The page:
Maine's GOP AG and gov again imprison a social problem rather than solving it

Last month, I wrote about the demonization and criminalization of the needy, noting that rather than actually fix social problems, conservative politicians make them worse and then blame the victims for having the problems in the first place. My piece was called "Barely Hanging On: Fraud Isn't Killing Maine's Welfare System - Conservative Misunderstanding Is."

As an example case, I wrote about the difficult case of Kathleen Schidzig, who is in prison for a year - at a taxpayer cost of $45,000 - after pleading "no contest" to charges she stole $18,000 in welfare benefits.

Into the email box today comes another example. Here's the press release from the Attorney General, explaining how taxpayers are now going to pay $180,000 to imprison a needy woman who should not have gotten roughly $60,000 in benefits.

I ask again: Is this the best use of taxpayer money? And is there anything we could do differently that would actually help these people, rather than turn them into unemployed people with criminal records?


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Brunswick Woman Sentenced For Stealing Food Stamps and Child Care Reimbursement Benefits

AUGUSTA – Attorney General William J. Schneider announced that Sarah E. Fairbanks, 40, of Brunswick, was sentenced today in Cumberland County Superior Court.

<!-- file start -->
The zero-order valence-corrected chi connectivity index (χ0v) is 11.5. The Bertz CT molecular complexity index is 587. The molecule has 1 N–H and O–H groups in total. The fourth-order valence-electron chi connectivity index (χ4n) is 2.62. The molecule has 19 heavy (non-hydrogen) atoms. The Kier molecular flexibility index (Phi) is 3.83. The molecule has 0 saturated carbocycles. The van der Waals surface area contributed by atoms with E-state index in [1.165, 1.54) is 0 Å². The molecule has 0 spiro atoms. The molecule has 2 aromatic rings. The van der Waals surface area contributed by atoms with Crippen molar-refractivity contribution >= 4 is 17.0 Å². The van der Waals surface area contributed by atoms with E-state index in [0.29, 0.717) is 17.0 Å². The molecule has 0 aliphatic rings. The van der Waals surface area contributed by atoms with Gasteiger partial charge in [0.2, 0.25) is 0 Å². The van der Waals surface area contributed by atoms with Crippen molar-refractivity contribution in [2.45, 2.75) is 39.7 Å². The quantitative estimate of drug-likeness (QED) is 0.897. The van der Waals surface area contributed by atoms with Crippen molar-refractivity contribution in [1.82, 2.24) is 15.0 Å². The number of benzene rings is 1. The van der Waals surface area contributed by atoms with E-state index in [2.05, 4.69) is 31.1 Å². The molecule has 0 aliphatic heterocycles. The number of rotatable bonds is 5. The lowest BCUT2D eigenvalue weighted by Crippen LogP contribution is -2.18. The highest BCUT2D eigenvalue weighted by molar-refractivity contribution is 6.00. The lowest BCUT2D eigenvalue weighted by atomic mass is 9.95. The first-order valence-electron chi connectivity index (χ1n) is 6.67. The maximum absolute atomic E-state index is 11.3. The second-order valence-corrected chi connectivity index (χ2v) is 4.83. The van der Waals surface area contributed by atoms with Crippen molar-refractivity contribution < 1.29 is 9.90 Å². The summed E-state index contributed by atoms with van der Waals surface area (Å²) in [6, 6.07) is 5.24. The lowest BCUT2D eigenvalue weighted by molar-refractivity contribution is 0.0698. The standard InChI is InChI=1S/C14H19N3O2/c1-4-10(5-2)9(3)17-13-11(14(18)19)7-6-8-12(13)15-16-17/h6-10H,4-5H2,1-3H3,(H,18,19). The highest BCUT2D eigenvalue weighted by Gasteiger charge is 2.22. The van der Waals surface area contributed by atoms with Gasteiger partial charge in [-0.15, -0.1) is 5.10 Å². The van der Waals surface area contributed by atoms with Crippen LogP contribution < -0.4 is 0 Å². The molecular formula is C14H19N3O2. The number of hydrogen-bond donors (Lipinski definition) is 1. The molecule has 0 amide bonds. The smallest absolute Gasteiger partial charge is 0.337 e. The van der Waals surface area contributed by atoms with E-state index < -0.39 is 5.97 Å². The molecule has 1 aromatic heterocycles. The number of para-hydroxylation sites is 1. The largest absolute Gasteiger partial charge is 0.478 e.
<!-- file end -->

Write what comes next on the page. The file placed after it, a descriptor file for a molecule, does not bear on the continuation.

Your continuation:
Fairbanks was convicted by a jury on November 30, 2012 of one count of Class B theft and two counts of unsworn falsification for providing false information to the Department of Health and Human Services in order to obtain welfare benefits from the Supplemental Nutrition Assistance Program (SNAP or Food Stamps) and Child Care Development Fund Voucher Program (CCDF).

Fairbanks was sentenced to five years imprisonment with all but thirteen months suspended, three years of probation and restitution in the amount of $59,816.38.

“The successful result in this case is due to the focused and effective partnership between DHHS and our prosecutors. We are committed to working together to ensure accountability for the proper use of our limited resources,” said Attorney General Schneider.

This case was investigated by the Maine DHHS Fraud Investigation and Recovery Unit. Assistant Attorney General Peter Black handled this matter for Attorney General Schneider’s Criminal Division.

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